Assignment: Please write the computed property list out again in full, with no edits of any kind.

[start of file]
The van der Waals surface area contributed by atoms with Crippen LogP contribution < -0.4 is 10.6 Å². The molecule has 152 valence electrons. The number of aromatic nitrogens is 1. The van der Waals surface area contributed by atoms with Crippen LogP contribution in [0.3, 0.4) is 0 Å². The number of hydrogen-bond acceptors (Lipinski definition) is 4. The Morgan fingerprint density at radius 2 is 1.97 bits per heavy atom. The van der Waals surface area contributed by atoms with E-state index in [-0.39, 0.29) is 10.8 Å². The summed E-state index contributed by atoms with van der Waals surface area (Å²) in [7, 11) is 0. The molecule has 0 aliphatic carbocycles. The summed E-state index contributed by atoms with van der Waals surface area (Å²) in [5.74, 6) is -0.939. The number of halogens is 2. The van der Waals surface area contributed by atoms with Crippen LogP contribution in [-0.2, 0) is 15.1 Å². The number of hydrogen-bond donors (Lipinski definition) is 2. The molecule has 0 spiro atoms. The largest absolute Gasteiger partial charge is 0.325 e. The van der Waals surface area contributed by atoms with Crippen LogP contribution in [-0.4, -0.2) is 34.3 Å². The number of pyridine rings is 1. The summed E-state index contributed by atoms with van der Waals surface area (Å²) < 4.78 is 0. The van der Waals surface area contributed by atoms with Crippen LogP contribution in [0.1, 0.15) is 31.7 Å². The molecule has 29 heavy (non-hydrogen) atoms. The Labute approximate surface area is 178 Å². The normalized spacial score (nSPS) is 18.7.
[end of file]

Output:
The van der Waals surface area contributed by atoms with Crippen LogP contribution < -0.4 is 10.6 Å². The molecule has 152 valence electrons. The number of aromatic nitrogens is 1. The van der Waals surface area contributed by atoms with Crippen LogP contribution in [0.3, 0.4) is 0 Å². The number of hydrogen-bond acceptors (Lipinski definition) is 4. The Morgan fingerprint density at radius 2 is 1.97 bits per heavy atom. The van der Waals surface area contributed by atoms with E-state index in [-0.39, 0.29) is 10.8 Å². The summed E-state index contributed by atoms with van der Waals surface area (Å²) in [7, 11) is 0. The molecule has 0 aliphatic carbocycles. The summed E-state index contributed by atoms with van der Waals surface area (Å²) in [5.74, 6) is -0.939. The number of halogens is 2. The van der Waals surface area contributed by atoms with Crippen LogP contribution in [-0.2, 0) is 15.1 Å². The number of hydrogen-bond donors (Lipinski definition) is 2. The molecule has 0 spiro atoms. The largest absolute Gasteiger partial charge is 0.325 e. The van der Waals surface area contributed by atoms with Crippen LogP contribution in [-0.4, -0.2) is 34.3 Å². The number of pyridine rings is 1. The summed E-state index contributed by atoms with van der Waals surface area (Å²) < 4.78 is 0. The van der Waals surface area contributed by atoms with Crippen LogP contribution in [0.1, 0.15) is 31.7 Å². The molecule has 29 heavy (non-hydrogen) atoms. The Labute approximate surface area is 178 Å². The normalized spacial score (nSPS) is 18.7.